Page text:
by Jodi Thomas, contemporary (2003)
MIRA, $6.50, ISBN 1-55166-715-0
Jodi Thomas' foray into mainstream women's fiction is actually a familiar story of smalltown silly women trying to cope during hard times. If Jodi Thomas isn't good at what she does - writing realistic characters that could be people I know coping in situations that can happen to me any day - The Widows Of Wichita County will be a cautionary fast forward stories of When Stupid Smalltown Contemporary Romance Heroines Outlive Their Husbands And Just Cannot Cope. But since Jodi Thomas is always an underrated author who knows how to play my heartstrings like a virtuoso violinist, this book turns out to be a very good read.
In Clifton Creek, Texas, where oil fields are its lifeblood, five women find themselves forming an unlikely friendship when an oil rig explosion kills four of their husbands and left one barely alive.
Randi Howard is leaving her husband the day the explosion happened. A tough gal who dreams of being a country star even as she never lets anyone get close to her, she finds herself wishing her husband is dead so that she can be free. But like they always said, she should have been careful with what she wished for.
Anna Montano is a timid woman who has been living under the thumb of her abusive father all her life until she married her husband, upon which she then lives under the thumbs of her negligent husband and abusive brother. You'd think she'd be jumping in joy when the husband dies, but alas, spineless brown cows don't do things like that. Lucky for her a neighbor rancher can provide a second chance at her being a barnacle once more, this time to a kinder person.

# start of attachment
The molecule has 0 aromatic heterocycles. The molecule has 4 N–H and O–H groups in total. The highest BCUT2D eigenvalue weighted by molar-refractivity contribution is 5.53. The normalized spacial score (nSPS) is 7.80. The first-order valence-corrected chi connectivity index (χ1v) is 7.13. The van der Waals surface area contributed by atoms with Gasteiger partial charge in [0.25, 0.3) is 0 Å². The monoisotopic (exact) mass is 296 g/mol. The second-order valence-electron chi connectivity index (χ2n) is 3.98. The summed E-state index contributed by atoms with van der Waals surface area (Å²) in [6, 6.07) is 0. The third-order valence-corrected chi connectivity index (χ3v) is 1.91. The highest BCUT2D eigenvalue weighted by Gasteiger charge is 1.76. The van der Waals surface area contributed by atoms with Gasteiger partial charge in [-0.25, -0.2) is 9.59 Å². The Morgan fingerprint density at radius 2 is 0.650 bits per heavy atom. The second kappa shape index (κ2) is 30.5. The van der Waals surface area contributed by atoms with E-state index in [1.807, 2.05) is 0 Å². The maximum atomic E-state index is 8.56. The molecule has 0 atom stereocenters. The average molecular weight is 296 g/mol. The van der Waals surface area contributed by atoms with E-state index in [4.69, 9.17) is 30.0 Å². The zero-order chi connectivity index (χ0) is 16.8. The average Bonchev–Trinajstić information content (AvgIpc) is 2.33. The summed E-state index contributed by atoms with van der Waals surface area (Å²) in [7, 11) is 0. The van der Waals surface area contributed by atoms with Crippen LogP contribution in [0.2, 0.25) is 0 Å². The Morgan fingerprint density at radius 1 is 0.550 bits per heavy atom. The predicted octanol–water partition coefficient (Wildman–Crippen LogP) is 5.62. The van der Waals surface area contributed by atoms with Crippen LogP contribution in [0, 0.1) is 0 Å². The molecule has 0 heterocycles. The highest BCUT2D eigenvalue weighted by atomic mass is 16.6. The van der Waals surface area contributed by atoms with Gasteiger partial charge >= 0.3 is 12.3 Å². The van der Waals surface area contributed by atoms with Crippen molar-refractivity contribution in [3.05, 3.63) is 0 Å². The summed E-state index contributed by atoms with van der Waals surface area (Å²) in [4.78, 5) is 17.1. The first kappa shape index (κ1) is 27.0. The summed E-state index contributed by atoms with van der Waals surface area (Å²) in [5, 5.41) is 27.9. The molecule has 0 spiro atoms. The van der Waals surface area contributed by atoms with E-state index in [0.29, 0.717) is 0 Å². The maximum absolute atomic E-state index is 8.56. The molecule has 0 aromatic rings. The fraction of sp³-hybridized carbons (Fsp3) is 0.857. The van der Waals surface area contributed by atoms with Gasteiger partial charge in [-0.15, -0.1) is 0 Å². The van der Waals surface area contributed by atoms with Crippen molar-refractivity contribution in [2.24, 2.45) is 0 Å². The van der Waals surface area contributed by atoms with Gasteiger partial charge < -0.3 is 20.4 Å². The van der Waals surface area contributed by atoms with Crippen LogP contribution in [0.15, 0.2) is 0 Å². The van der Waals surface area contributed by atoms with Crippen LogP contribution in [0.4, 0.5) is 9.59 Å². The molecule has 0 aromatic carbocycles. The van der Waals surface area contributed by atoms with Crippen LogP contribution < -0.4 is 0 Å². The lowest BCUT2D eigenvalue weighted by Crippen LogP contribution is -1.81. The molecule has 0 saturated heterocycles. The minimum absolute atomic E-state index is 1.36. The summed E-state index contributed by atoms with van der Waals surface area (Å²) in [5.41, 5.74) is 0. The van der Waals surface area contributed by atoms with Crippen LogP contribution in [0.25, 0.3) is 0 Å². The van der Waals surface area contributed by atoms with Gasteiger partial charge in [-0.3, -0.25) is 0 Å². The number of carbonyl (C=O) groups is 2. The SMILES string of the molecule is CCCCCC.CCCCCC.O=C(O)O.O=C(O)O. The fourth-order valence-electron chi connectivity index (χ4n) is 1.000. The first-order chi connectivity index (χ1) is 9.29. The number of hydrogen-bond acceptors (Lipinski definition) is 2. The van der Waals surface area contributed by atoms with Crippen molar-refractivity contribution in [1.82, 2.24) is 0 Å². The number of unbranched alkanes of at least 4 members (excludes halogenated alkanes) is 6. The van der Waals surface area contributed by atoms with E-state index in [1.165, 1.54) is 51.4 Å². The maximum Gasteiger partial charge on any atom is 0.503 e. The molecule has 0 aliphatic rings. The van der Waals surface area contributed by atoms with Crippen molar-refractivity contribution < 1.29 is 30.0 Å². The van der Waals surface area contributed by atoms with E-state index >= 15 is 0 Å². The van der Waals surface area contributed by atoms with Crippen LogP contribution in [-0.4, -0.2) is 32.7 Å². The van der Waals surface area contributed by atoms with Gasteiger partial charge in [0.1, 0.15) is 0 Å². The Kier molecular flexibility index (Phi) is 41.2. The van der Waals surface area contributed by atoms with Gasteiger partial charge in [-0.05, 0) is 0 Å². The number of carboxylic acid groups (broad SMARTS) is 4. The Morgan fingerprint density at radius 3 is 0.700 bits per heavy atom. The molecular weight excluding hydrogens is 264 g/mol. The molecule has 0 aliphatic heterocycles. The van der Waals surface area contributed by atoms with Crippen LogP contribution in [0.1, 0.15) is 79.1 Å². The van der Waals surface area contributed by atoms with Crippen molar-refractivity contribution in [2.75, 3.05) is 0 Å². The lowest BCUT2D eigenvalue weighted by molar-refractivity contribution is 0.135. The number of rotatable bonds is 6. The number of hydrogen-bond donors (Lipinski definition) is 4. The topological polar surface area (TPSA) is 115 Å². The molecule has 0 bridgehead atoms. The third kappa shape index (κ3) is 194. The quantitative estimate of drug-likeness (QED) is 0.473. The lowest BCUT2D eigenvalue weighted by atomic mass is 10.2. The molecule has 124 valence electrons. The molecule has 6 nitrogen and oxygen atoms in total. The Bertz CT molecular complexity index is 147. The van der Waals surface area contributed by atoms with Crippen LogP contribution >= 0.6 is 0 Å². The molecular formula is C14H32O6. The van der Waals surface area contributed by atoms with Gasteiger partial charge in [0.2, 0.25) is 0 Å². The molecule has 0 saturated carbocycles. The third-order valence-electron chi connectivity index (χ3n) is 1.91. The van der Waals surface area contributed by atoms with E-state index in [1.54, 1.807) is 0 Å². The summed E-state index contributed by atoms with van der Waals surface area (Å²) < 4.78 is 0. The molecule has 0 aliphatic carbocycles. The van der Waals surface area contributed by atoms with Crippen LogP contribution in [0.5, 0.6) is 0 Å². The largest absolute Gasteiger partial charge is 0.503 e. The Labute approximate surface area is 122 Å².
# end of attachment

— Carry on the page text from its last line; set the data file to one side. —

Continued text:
Meredith Allen, the wife of a banker and a grade school teacher, copes with her bereavement by taking a hachet to a toaster. Falling in love with a sheriff who has a thing about people not touching him is only a little less harder on her nerves.
Crystal Howard, Randi's friend and sister-in-law, is the lucky one whose husband is not dead but a badly burned vegetable whose chances of survival seems slim. She's a doormat sort that have lived so hard trying to please her hubby. Now that her husband needs her and she's in the perfect Jane Eyre position, will she find her happy ending? That is... if her husband is really her husband in the first place. (The bodies are badly burned and near unrecognizable, after all.) And that is if her much-older husband's kids don't throw her out of the house first.
Rounding up the group is Helena Whitworth, the token elderly sort, whose role as the emotional anchor in the ladies' time of grief and confusion hides the fact that deep inside, she is more affected by the death of her beloved husband than it seems. Helena's role in this story is the same as that of every Elderly Strong Woman in this type of story.